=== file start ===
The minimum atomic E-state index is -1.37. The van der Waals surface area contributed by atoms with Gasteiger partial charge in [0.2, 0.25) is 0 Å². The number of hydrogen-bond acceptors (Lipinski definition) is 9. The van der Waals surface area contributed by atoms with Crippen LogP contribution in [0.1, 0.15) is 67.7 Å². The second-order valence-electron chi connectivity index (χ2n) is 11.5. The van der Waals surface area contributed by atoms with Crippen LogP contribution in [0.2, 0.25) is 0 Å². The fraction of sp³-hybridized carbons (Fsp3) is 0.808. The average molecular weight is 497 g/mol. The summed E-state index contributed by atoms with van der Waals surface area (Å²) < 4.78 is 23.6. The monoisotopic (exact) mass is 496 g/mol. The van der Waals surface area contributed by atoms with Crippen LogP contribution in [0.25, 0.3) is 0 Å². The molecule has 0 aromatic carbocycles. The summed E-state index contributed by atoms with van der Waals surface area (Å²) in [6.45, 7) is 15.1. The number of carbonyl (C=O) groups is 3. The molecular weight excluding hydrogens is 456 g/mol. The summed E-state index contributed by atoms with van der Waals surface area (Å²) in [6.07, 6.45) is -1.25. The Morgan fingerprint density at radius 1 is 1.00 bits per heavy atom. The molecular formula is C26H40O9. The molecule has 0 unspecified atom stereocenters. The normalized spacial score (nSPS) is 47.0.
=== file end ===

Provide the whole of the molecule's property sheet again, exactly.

The minimum atomic E-state index is -1.37. The van der Waals surface area contributed by atoms with Gasteiger partial charge in [0.2, 0.25) is 0 Å². The number of hydrogen-bond acceptors (Lipinski definition) is 9. The van der Waals surface area contributed by atoms with Crippen LogP contribution in [0.1, 0.15) is 67.7 Å². The second-order valence-electron chi connectivity index (χ2n) is 11.5. The van der Waals surface area contributed by atoms with Crippen LogP contribution in [0.2, 0.25) is 0 Å². The fraction of sp³-hybridized carbons (Fsp3) is 0.808. The average molecular weight is 497 g/mol. The summed E-state index contributed by atoms with van der Waals surface area (Å²) < 4.78 is 23.6. The monoisotopic (exact) mass is 496 g/mol. The van der Waals surface area contributed by atoms with Crippen LogP contribution in [0.25, 0.3) is 0 Å². The molecule has 0 aromatic carbocycles. The summed E-state index contributed by atoms with van der Waals surface area (Å²) in [6.45, 7) is 15.1. The number of carbonyl (C=O) groups is 3. The molecular weight excluding hydrogens is 456 g/mol. The summed E-state index contributed by atoms with van der Waals surface area (Å²) in [6.07, 6.45) is -1.25. The Morgan fingerprint density at radius 1 is 1.00 bits per heavy atom. The molecular formula is C26H40O9. The molecule has 0 unspecified atom stereocenters. The normalized spacial score (nSPS) is 47.0.